During the switchover period from one job to the next, my direct deposit for my salary is not yet set up, so I’m in the weird (for me) position of getting a physical pay check every fortnight. Since moving to the US, my banking has involved going to the bank a lot more, because checks are still commonly used. Not for groceries, thank goodness, and not for most bills, but I feel like I’ve written and cashed more checks in the last couple of years than I have in the previous decade.
Luckily the fascinating modern world we live in provides me with the ability to take a photo of check, and deposit it immediately via smartphone. My pay check, however, is over the limit on the amount I can pay in that way, which is nice of course, but also a colossal PITA. I have to go to an ATM and pay it in physically. Funny how technological advances make me think that going to an ATM is a hassle. Imagine if I had to go and queue in a bank! It reminds me of friends who used to complain that their parents made them load the dishwasher. My parents didn’t get a dishwasher until I had left home, which says something, I think.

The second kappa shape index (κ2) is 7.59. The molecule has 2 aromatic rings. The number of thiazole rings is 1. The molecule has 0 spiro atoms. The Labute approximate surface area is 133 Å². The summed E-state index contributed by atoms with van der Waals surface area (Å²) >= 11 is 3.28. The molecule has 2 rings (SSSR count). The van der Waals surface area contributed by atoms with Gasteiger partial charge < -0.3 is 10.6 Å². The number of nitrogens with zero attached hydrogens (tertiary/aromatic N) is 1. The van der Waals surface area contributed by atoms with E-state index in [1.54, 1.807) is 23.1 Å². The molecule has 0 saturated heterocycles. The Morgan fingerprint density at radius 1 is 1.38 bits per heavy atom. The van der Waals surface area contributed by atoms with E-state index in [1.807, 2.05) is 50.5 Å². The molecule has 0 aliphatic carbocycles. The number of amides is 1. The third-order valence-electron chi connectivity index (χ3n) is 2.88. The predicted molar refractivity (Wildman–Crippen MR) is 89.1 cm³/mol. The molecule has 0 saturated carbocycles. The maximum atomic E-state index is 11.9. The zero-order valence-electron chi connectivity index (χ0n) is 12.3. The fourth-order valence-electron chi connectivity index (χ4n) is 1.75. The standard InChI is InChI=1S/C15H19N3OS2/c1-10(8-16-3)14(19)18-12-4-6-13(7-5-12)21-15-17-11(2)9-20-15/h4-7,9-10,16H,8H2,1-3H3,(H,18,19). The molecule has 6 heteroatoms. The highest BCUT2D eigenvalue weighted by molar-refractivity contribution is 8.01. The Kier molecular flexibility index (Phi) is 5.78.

I mentioned the pay check thing to a colleague (also a Brit) and we reminisced about getting paid in cash. My first job (Superdrug, Harpur Centre, Bedford, 1988) was paid in cash – I’d get a little brown envelope, with payslip and the notes and change I had earned. I’d go straight to the Post Office to put some in savings, and then to Andy’s Records. The records made up for spending part of my day actually standing in a bin, stamping down the cardboard.
One record-buying trip I picked up Tom Tom Club’s second album, Fear of Music by Talking Heads, and Armed Forces by Elvis Costello and the Attractions. Point? None I can think of. Gettin’ paid.